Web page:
CHAPTER TWENTY SEVEN.
"Steady, steady!" cried Serge to the driver. "Mind that great block."
For as they tore on, with more and more traces of an engagement teaching them that they were going right, the driver seemed to be sending the fiery little pair he drove straight for a low mass of stone, contact with which must have meant wreck.
Startled by the old soldier's angry shout, the driver drew one rein sharply, making the ponies swerve right for another far more dangerous obstacle and but for Marcus' readiness in snatching at the other rein, a worse mishap would have occurred.
They were saved from this, but the shouts had scared the fiery little steeds, sending them dashing frantically off in quite a fresh direction, while to Marcus' horror, he saw that it was into another danger in the shape of a vast body of the enemy who, as the flying ponies drew near, sprang to their feet from where they were lying behind a ridge.
Getting the ponies once more well in hand, the driver, who saw nothing but death for himself if they were taken, wrenched the heads of the pair round once more, just when they seemed about to plunge into the thick ranks of the enemy, along whose front they tore in the intent of sweeping round their line.
But the hope was vain, for another body of men came into sight, rising from the earth where they had been lying, to form up at right angles to the first body, and once more the direction of the chariot had to be changed, then altered again and again, for to Marcus' horror foes sprang up in every direction they took, the country seeming alive with the enemy, and all prospect of getting through them and continuing their dash for the Roman army at an end.
"What's to be done, Serge?" cried the boy, at last.
"Steady the ponies and let them get their wind again."
This was done, the gallop being turned into a gentle trot and from that into a walk, while the fugitives watched the slow, steady advance of the barbarians, who in their way, in spite of the name they received, appeared to be nearly as civilised as the Romans themselves.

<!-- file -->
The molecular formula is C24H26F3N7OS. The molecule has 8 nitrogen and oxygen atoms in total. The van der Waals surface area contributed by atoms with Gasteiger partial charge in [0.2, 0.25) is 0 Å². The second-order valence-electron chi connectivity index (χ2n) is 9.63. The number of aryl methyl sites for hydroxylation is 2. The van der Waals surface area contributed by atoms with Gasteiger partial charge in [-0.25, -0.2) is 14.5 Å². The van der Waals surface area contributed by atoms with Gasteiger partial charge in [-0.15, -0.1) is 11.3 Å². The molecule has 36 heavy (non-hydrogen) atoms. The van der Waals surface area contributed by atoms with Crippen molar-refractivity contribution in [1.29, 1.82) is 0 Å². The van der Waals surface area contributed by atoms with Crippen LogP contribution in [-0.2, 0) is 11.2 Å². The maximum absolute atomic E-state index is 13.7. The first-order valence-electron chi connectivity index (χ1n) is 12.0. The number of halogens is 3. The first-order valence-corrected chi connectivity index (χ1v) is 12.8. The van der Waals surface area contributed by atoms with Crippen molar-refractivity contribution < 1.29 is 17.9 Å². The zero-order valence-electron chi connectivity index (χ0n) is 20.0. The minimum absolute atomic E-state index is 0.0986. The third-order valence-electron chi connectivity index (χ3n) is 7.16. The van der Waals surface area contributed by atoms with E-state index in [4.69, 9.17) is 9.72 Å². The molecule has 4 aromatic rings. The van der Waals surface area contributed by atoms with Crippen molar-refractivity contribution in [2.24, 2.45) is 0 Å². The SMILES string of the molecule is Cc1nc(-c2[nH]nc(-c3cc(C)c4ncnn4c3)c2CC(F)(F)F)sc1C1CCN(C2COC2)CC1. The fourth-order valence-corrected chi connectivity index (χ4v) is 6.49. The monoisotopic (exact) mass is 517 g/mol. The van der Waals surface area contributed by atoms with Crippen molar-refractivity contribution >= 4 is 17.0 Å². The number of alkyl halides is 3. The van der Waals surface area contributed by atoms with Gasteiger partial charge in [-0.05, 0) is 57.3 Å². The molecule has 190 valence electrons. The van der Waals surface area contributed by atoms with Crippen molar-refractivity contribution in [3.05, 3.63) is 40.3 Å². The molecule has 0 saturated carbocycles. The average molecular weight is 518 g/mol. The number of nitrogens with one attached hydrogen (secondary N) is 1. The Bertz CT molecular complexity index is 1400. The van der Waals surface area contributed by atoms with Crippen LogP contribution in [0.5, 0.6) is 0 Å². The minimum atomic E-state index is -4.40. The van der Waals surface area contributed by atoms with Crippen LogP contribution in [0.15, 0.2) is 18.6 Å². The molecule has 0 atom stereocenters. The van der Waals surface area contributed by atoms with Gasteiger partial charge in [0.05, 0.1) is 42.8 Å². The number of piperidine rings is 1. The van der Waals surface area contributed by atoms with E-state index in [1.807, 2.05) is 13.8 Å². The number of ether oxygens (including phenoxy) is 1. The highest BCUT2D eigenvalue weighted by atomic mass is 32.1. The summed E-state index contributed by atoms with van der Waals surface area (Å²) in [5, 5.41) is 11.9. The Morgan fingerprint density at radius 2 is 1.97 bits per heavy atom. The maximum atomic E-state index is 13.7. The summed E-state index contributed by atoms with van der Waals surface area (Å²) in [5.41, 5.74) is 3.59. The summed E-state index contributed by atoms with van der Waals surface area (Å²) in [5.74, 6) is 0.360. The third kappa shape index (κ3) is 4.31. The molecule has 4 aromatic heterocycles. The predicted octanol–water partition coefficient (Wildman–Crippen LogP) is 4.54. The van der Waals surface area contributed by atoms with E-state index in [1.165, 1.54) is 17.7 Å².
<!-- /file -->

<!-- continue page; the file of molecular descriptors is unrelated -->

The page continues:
Their intent now seemed to be to make sure of the capture of the chariot and its occupants as they kept on closing up and gradually narrowing the extent of the open plain about which the galloping evolutions had taken place.
"It's just as if they knew that we were the bearers of an important message, Serge," said Marcus.
"Seems like it, boy, but it is not," was the reply. "We're enemies and invaders on their lands, and they mean to take us at all costs. It looks bad too."
"What does?" said Marcus, sharply.
"The country being up like this. It looks bad for our army, boy. I'm beginning to think that Julius has had to fight every step of the way he has come, and if our message was not what it is I should say it was our soldierly duty to give up attempting to get through with it."
"What!" cried Marcus, with a look of horror, as he turned from watching the approaching enemy spreading out more and more over the open plain.
"I said if it wasn't what it is," said Serge, quietly.
"But you wouldn't give up, Serge, come what may?"
"Do I look the sort of man to give up when I have work to do?"
"No, no," cried Marcus, warmly. "It was wrong of me to think it even for a moment. But now, Serge, our way lies away to the left."
"No, boy; I've been watching every turn we took, and if we kept on as we are now we should about be in the line our army took."
"Then we must make a brave dash now and with lowered spears gallop right through them."
"And come down before we were half through their line, boy."
"Oh, don't oppose what seems to be the only plan, Serge!" cried the boy, appealingly.
"I oppose it because it means being killed or taken prisoners."
"Then what can we do?" cried Marcus.
"I'll tell you what's best, boy," said the old soldier, thoughtfully. "They're a long way off us, both in front and on the left."
"Ah, try and trick them?" cried Marcus. "I know!"
"That's right, then, boy," said Serge, with a smile. "How would you do it?"
"Why like this," cried Marcus, excitedly—"Pull up!" he cried to the driver.
The man obeyed, and the ponies stopped short, looking full of go, but with their sides marked heavily with sweat and foam.
"Now," cried Marcus, laying down his spear and leaping out of the chariot, "out with you both. Lie down, Lupe! Quiet, sir!"
The driver and Serge sprang from their places and followed Marcus to the heads of their steeds, to begin patting and caressing them in the full sight of the army.
"Now," continued Marcus, "you get back into the car," and the driver stepped into his place.
"Take hold of the reins and hold them ready, but sit down as if your work was done. You, Serge, lead one pony; I'll lead the other, and we'll walk them slowly towards the enemy away here to the left."